HOC Blog

Modern Standard Arabic White Paper

As Arabic content specialists, we often get asked by non-Arabic speakers to create or translate content to "Saudi Arabic", "Egyptian Arabic", or other forms of alleged locales wrongfully thought of as registers of Arabic language. However, only two registers of Arabic exist: Classical Arabic (CA) and Modern Standard Arabic (MSA). Local dialects are not registers of Arabic, they are spoken forms of Arabic that lack the main constituents of languages: grammar, semantics, and pragmatics. With only few exceptions, dialects are not used in formal writing or published content.

Google Plans to Use Artificial Neural Networks to Improve Translate

Google Translate provides its users with a genuine value for their everyday linguistic needs. Nevertheless, the very name of this service has become a synonym of some horrible translations, at least in the Arab World. Most professional linguists are fully aware that receiving a feedback from their clients with “This is Google translated”-like phrases is their worst nightmare. The yet unanswered questions are about the reasons that make machine-translation way behind when it comes to Arabic language, and what Google is doing to enhance this service.

 

Translation workflow: Reviewers are not promoted translators

In the crippling agency model in translation project management (see herehere, and here), the role of reviewers (sometimes called editors, or QA Officers) requires some serious rethinking.

 

The MAP Technique in Language training and Accelerated Learning

During my 10 years of experience in training and learning, and specially while developing my Arabic as a Second Language course over the past three years, my primary goal was to apply Accelerated Learning (AL) methods to all my training programs. However, language learning has its own special requirements that makes creating a special version of AL techniques specific for Language training a necessity. This is where the MAP Technique (Motivate-Anchor-Personalize) fills the gap.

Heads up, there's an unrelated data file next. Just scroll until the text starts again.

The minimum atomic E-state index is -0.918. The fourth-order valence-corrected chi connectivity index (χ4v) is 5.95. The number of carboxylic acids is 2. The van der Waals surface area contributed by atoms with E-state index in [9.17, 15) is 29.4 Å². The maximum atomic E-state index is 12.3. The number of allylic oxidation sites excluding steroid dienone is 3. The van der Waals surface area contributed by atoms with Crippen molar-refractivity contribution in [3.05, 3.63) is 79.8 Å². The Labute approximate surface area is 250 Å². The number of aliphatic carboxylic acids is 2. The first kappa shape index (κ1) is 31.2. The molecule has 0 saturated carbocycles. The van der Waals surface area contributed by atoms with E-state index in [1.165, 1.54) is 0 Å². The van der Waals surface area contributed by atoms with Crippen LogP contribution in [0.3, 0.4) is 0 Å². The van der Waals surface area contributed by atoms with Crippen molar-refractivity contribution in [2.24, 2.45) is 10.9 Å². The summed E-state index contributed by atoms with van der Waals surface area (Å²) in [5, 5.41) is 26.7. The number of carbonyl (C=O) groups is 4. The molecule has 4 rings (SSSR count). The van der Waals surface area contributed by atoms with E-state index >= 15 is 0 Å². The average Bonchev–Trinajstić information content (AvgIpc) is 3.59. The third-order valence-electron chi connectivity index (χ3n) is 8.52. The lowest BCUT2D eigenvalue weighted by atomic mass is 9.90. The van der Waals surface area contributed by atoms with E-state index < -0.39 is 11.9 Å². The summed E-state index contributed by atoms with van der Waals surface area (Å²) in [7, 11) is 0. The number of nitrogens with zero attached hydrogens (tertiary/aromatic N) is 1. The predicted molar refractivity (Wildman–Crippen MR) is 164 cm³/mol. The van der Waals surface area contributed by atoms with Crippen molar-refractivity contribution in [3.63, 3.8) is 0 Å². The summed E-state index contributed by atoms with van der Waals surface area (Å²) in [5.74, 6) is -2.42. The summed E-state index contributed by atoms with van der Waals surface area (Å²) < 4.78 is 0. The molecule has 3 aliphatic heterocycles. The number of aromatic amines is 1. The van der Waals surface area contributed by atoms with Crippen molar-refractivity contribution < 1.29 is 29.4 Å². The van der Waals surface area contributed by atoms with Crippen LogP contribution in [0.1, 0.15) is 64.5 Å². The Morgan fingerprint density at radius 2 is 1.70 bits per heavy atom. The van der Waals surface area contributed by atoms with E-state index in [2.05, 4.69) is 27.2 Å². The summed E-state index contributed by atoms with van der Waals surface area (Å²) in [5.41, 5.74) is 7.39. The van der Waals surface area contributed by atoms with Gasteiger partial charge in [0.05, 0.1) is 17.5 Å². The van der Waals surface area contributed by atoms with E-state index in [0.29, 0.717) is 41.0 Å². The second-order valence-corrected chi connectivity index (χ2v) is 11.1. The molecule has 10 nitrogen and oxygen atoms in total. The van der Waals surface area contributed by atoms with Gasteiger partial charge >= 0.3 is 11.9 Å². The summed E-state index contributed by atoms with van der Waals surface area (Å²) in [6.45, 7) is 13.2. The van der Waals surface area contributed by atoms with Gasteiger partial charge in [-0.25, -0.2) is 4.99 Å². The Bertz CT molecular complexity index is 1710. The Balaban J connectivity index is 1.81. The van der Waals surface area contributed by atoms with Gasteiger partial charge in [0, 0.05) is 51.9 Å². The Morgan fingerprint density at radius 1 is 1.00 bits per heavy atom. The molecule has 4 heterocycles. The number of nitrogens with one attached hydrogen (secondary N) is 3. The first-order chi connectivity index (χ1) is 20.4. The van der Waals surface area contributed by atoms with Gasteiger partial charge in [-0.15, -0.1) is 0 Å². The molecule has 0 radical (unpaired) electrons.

Translation and cultural barriers in Arab World

This is the first post in a series of posts dedicated to casting some light on the most important challenges that face the Arabic localization industry. There is no doubt that the Arabic translation sector requires an overhaul, both in quality measures and the business model itself, as manifested by seeing huge multinational corporations who spend millions on communications and PR settle with less-than-mediocre Arabic versions of their documentations, including giant automobile manufacturers, iconic technology companies, huge retailers, and even highly esteemed PR agencies.

 

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